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Troubleshooting Linux® Firewalls

Book Description

Covers Red Hat and SUSE

When something goes wrong with your Linux firewall, you need to fix it—right now. You don't have time for endless newsgroup searches, confusing man pages, emails to the developers... it's an emergency! One book brings together all the step-by-step solutions and proven problem-solving techniques you'll need when the time comes: Troubleshooting Linux® Firewalls.

Authors Michael Shinn and Scott Shinn are among the world's leading firewall experts; they've even been hired to protect computer security at the White House. In this book, they cover every area where Linux firewalls can go wrong: rules and filtering problems, Layer 2/3/4 issues, trouble with individual services, DNS/DHCP failures, even misconfigured VPNs. They also present an easy, start-to-finish troubleshooting methodology that'll help you identify even the newest or most obscure firewall problem fast—and solve it!

Inside, you will find in-depth information on the following areas:

  • What you must know about iptables and netfilter to troubleshoot and avoid problems

  • Using loggers, sniffers, and other tools to diagnose even the most obscure firewall problems

  • Making sure your firewall rules work the way they're supposed to

  • Resolving problems with Network Address Translation and IP Forwarding

  • Troubleshooting SMTP, Apache, Squid, NFS, FTP, instant messaging, and other Web-based services

  • Finding and fixing common problems with IPsec VPN configuration

  • Making your firewalls more failure-resistant: recommendations from the experts

If you depend on a Linux firewall, what will you do if it goes down? With Troubleshooting Linux® Firewalls, you can be confident that the solutions are right at hand—so you can sleep at night!

© Copyright Pearson Education. All rights reserved.

Table of Contents

  1. Copyright
  2. I. Getting Started
    1. 1. Introduction
      1. Why We Wrote This Book
      2. How This Book Is Organized
      3. Goals of This Book
      4. The Methodical Approach and the Need for a Methodology
      5. Firewalls, Security, and Risk Management
      6. How to Think About Risk Management
      7. Computer Security Principles
      8. Firewall Recommendations and Definitions
      9. Why Do I Need a Firewall?
      10. Do I Need More Than a Firewall?
      11. What Kinds of Firewalls Are There?
        1. Firewall Types
      12. The Myth of “Trustworthy” or “Secure” Software
      13. Know Your Vulnerabilities
      14. Creating Security Policies
      15. Training
      16. Defense in Depth
      17. Summary
    2. 2. Getting Started
      1. Risk Management
      2. Basic Elements of Risk Management
      3. Seven Steps to Managing Risk
      4. Phase I: Analyze
        1. Inventory
        2. Quantify the Value of the Asset
        3. Threat Analysis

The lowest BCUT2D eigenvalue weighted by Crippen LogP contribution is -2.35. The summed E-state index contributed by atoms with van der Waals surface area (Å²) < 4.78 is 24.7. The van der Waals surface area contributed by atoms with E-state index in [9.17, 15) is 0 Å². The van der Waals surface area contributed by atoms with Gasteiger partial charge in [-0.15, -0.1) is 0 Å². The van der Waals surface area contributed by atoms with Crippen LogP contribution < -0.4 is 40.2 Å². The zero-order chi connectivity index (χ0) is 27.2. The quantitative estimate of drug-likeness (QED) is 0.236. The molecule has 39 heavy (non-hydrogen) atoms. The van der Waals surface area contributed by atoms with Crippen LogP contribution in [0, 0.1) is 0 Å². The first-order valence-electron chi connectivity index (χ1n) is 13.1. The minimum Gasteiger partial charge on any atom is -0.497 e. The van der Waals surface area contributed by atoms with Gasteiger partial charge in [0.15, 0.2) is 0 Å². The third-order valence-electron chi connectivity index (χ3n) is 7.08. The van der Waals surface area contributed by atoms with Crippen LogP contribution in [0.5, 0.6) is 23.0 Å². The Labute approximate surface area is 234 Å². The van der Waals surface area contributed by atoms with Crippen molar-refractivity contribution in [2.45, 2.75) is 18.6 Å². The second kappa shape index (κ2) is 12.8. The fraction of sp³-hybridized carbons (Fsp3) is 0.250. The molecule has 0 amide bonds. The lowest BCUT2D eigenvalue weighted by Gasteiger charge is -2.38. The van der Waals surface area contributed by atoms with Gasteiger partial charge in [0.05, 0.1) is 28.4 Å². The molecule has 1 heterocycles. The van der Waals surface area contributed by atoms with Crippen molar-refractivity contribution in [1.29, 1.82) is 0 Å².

1. Down Stream Liability
      5. Phase II: Document
        1. Create Your Plan
          1. Defense in Depth
          2. Holistic
        2. Create a Security Policy
        3. Create Security Procedures
      6. Phase III: Secure the Enterprise
        1. Implement Policies
        2. Implement Procedures
        3. Deploy Security Technology and Counter Measures
        4. Securing the Firewall Itself
        5. Isolating Assets
        6. Filtering
        7. Ingress/Egress Filtering
      7. Phase IV: Implement Monitoring
      8. Phase V: Test
      9. Phase VI: Integrate
      10. Phase VII: Improve
      11. Summary
    3. 3. Local Firewall Security
      1. The Importance of Keeping Your Software Up to Date
        1. Yum
        2. Red Carpet
        3. Up2Date
        4. Emerge
        5. Apt-Get
      2. Over Reliance on Patching
      3. Turning Off Services
        1. Using TCP Wrappers and Firewall Rules
        2. Running Services with Least Privilege
        3. Restricting the File System
      4. Security Tools to Install
        1. Log Monitoring Tools
        2. Network Intrusion Detection
        3. Host Intrusion Detection
          1. Tiger
            1. rkhunter
            2. chkrootkit
          2. Titan
            1. samhain
            2. tripwire
          3. Aide
        4. Remote Logging
        5. Correctly Configure the Software You Are Using
        6. Use a Hardened Kernel
        7. Other Hardening Steps
      5. Summary
    4. 4. Troubleshooting Methodology
      1. Problem Solving Methodology
      2. Recognize, Define, and Isolate the Problem
      3. Gather Facts
      4. Define What the “End State” Should Be
      5. Develop Possible Solutions and Create an Action Plan
      6. Analyze and Compare Possible Solutions
      7. Select and Implement the Solution
      8. Critically Analyze the Solution for Effectiveness
      9. Repeat the Process Until You Resolve the Problem
        1. Finding the Answers or...Why Search Engines Are Your Friend
        2. Websites
      10. Summary
  3. II. Tools and Internals
    1. 5. The OSI Model: Start from the Beginning
      1. Internet Protocols at a Glance